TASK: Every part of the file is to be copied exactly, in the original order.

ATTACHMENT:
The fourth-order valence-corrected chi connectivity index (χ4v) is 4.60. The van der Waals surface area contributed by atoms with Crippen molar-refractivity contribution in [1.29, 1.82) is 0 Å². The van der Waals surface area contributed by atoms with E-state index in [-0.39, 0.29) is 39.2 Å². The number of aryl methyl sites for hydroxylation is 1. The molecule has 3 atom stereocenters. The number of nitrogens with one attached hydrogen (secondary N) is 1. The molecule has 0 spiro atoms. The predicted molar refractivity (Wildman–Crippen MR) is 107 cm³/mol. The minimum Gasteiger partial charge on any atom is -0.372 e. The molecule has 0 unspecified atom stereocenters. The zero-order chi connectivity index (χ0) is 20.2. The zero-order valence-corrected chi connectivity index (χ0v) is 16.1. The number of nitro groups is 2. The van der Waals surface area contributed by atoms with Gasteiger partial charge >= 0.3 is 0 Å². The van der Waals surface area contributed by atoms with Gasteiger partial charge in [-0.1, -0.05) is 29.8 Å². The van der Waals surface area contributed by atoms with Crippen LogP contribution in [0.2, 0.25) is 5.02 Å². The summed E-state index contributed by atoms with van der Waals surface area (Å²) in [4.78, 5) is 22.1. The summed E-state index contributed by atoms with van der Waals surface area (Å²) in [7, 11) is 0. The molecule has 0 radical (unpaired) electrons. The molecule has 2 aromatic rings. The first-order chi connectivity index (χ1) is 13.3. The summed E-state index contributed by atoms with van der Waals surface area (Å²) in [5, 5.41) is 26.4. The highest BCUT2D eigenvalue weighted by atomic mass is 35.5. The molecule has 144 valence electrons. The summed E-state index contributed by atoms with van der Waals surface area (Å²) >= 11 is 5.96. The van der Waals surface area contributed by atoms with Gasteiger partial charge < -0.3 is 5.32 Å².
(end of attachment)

The fourth-order valence-corrected chi connectivity index (χ4v) is 4.60. The van der Waals surface area contributed by atoms with Crippen molar-refractivity contribution in [1.29, 1.82) is 0 Å². The van der Waals surface area contributed by atoms with E-state index in [-0.39, 0.29) is 39.2 Å². The number of aryl methyl sites for hydroxylation is 1. The molecule has 3 atom stereocenters. The number of nitrogens with one attached hydrogen (secondary N) is 1. The molecule has 0 spiro atoms. The predicted molar refractivity (Wildman–Crippen MR) is 107 cm³/mol. The minimum Gasteiger partial charge on any atom is -0.372 e. The molecule has 0 unspecified atom stereocenters. The zero-order chi connectivity index (χ0) is 20.2. The zero-order valence-corrected chi connectivity index (χ0v) is 16.1. The number of nitro groups is 2. The van der Waals surface area contributed by atoms with Gasteiger partial charge >= 0.3 is 0 Å². The van der Waals surface area contributed by atoms with Gasteiger partial charge in [-0.1, -0.05) is 29.8 Å². The van der Waals surface area contributed by atoms with Crippen LogP contribution in [0.2, 0.25) is 5.02 Å². The summed E-state index contributed by atoms with van der Waals surface area (Å²) in [4.78, 5) is 22.1. The summed E-state index contributed by atoms with van der Waals surface area (Å²) in [7, 11) is 0. The molecule has 0 radical (unpaired) electrons. The molecule has 2 aromatic rings. The first-order chi connectivity index (χ1) is 13.3. The summed E-state index contributed by atoms with van der Waals surface area (Å²) in [5, 5.41) is 26.4. The highest BCUT2D eigenvalue weighted by atomic mass is 35.5. The molecule has 144 valence electrons. The summed E-state index contributed by atoms with van der Waals surface area (Å²) >= 11 is 5.96. The van der Waals surface area contributed by atoms with Gasteiger partial charge < -0.3 is 5.32 Å².